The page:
Thursday, March 15, 2012

A Spy Among Them

Tonight, for your reading pleasure, I present a cozy mystery: Her Royal Spyness by Rhys Bowen.  The book is the first in a series that I've been eyeing for some time and will likely continue reading. I say likely, because parts of this novel left me feeling rather "meh," while others had me frantically flipping pages. Overall, it was a bit of a mixed bag for me. That being said, I'd still call this a good book. Given the current obsession with all things British upper class (The King's Speech, Downton Abbey, Kate Middleton), I think that this book should be gobbled up by my fellow Anglophiles.

The Basics
Bowen, Rhys. Her Royal Spyness. New York: Berkley Prime Crime, 2007. Print.

Hailing from Bath, England, Rhys Bowen is an Agatha and Anthony Award-winning author of several mystery series, including the popular Molly Murphy series.  She began her writing career authoring children's and young adult novels under her married name, Janet Quin-Harkin, but eventually adopted her grandfather's name as a pseudonym to write mysteries.

Her Royal Spyness introduces heroine Lady Victoria Georgiana Charlotte Eugenie, Georgie for short, a somewhat clumsy and cash strapped member of the royal family (34th in line to the throne, so don't get too excited). Set between wars, in 1930s England, the book has a great historical feel. In her debut, Georgie must negotiate her social life, dust her way into financial success, and dodge the Queen's attempts to set her up with a cod-faced European prince.  Oh, and there's a body in the bathtub and a bumbling incarcerated brother to deal with while she's at it. She's a busy girl.

The Book
As usual, I'll get the parts I didn't like over with first.  I really only have one complaint, but it's a big one: pacing. My God, does this book ever have a slow start. Don't get me wrong. It's cute. You get oodles of character from Lady Georgie and a great glimpse into upper class England. While that's perfectly enjoyable, I also expect a little plot to go along with it.  Cute just isn't enough. The body doesn't show up until page 143, and that's nearly halfway through the book.  It took me two weeks to get through this book, when my average read time is two days (and it's no where near complex enough to merit that sort of attention).  I had to drag myself through the first half of the book.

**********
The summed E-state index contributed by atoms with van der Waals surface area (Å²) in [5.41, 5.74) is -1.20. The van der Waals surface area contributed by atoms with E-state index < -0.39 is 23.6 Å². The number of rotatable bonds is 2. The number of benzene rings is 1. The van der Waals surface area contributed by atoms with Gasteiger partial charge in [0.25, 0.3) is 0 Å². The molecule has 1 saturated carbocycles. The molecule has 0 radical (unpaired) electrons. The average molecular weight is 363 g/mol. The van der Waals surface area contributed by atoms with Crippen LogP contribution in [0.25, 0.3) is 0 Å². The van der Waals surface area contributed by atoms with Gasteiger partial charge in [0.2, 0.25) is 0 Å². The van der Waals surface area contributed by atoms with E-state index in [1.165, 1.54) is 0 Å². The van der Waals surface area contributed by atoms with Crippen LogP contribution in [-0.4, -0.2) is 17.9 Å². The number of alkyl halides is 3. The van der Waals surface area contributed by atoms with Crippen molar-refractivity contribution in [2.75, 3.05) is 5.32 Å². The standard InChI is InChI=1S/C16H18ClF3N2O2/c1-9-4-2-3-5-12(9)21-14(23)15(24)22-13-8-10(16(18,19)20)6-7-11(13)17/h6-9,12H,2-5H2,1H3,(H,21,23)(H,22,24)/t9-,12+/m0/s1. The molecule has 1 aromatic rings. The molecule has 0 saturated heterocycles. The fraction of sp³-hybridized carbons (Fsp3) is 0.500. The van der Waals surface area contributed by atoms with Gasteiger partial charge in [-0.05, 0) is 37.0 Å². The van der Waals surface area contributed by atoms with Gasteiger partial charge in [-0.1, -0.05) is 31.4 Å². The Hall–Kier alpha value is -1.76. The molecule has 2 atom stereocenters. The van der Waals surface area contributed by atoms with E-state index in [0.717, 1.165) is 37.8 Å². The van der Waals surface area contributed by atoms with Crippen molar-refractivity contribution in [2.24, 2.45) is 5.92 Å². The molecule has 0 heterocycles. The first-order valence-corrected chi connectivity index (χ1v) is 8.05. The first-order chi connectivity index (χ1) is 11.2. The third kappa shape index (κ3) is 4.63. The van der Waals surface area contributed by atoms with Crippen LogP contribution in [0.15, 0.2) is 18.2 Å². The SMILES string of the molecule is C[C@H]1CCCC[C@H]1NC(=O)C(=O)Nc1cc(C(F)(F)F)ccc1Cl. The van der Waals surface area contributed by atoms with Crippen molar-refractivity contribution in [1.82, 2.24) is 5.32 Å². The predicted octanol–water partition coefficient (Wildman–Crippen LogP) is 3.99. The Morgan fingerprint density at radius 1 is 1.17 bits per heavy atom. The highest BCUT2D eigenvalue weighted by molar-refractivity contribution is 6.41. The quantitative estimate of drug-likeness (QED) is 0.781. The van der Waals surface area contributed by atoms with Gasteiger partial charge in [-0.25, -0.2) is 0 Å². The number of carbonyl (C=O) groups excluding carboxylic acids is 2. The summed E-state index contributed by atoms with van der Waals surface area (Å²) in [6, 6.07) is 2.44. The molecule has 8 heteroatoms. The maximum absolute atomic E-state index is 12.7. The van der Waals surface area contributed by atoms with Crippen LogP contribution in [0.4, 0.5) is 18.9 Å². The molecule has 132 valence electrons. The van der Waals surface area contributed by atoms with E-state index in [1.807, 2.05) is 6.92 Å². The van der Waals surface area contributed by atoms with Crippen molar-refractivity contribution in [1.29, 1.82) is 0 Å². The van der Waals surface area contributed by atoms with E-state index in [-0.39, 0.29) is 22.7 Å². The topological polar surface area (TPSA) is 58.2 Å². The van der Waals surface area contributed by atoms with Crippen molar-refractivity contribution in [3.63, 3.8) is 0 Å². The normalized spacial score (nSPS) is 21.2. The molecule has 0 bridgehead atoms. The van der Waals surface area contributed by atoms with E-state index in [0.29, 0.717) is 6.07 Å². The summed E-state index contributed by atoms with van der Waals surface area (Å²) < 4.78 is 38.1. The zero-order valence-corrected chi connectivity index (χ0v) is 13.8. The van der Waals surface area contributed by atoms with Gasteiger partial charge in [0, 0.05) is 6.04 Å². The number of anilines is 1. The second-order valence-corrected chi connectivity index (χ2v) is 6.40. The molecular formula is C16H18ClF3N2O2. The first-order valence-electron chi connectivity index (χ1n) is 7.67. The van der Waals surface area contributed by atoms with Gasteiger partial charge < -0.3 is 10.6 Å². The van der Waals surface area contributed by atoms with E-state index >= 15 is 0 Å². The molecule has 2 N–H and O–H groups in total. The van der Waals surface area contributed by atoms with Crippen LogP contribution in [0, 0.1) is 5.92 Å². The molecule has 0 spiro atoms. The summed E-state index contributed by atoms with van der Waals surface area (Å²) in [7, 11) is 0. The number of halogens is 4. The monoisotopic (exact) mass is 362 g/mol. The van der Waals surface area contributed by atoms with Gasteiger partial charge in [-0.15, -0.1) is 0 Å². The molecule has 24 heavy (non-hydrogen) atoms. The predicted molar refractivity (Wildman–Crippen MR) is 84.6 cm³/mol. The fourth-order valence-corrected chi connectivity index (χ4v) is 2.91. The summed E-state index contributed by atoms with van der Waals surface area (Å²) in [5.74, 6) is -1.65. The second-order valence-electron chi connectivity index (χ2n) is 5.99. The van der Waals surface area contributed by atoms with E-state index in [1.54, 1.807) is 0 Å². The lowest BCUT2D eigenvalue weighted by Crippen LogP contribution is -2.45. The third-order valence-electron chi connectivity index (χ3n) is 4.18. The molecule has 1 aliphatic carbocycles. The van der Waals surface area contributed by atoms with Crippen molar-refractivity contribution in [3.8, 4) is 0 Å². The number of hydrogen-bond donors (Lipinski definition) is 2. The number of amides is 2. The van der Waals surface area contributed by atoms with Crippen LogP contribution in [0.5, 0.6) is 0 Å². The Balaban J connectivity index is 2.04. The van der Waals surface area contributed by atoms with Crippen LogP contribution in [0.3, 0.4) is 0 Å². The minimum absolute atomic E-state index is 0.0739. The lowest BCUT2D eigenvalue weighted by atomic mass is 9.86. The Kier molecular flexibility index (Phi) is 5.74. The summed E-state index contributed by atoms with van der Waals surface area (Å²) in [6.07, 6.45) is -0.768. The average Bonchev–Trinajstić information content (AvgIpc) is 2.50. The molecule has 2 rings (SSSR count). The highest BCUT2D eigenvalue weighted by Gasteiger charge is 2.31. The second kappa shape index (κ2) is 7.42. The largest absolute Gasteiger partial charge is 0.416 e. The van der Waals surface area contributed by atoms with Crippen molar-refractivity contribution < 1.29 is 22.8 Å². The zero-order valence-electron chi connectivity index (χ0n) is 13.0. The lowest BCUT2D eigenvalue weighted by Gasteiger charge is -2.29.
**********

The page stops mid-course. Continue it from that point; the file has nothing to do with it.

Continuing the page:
That being said, I still enjoyed the first part of the book, just not in my normal page devouring sense.  Georgie is a delightful character, full of spunk and wit.  She had me laughing out loud from page one with her sarcastic outlook on her fellow upper class denizens.  There's a light satirization that cozies up to the book's celebration of the British gentry. And I ate it up. Even without her sense of humor, Georgie would be charming.  She's highly intelligent and resourceful, starting a maid service to provide herself with income while simultaneously negotiating the expectations of her place in society.

The historical setting of the novel is also engaging.  Rhys Bowen captures 1930s England vividly and in such a way that readers can't help but be drawn in. Bowen firmly situates the fiction within historical fact, drawing on such popular figures as Queen Mary, Wallis and Edward.  I mean, really, given the current popularity of this period such subjects this series is a shoe in for good entertainment.

Best of all, despite what I found to be a slow start, once the body shows up, the novel becomes quick paced.  I couldn't put it down until I'd solved the mystery along with Georgie.  Nor is it too easy to discover the murderer; I did solve it before the Georgie but only just.  Bowen kept me guessing right up until the climax, which added to the suspense and my enjoyment.  I was so thrilled with the conclusion that it more than made up for my difficulty in getting into the book in the beginning.  And, I think that if I was a little more in to the period than I am at the moment (as I hear plenty of people are), even the beginning wouldn't have been a problem. So, overall, it's a great read, well worth the time.

  • So, check out the author's webpage, and while you're there read a more substantial (and interesting) biography.
  • Also check out the Royal Spyness series page to learn more about this amazing set of historical mysteries. This includes an excerpt from the first novel.
  • Rhys Bowen has a blog, delightfully named Rhys's Pieces.
  • Lastly, there's a movie in talks; not much to be seen on Imdb as of yet, but I'll be keeping my eyes peeled.
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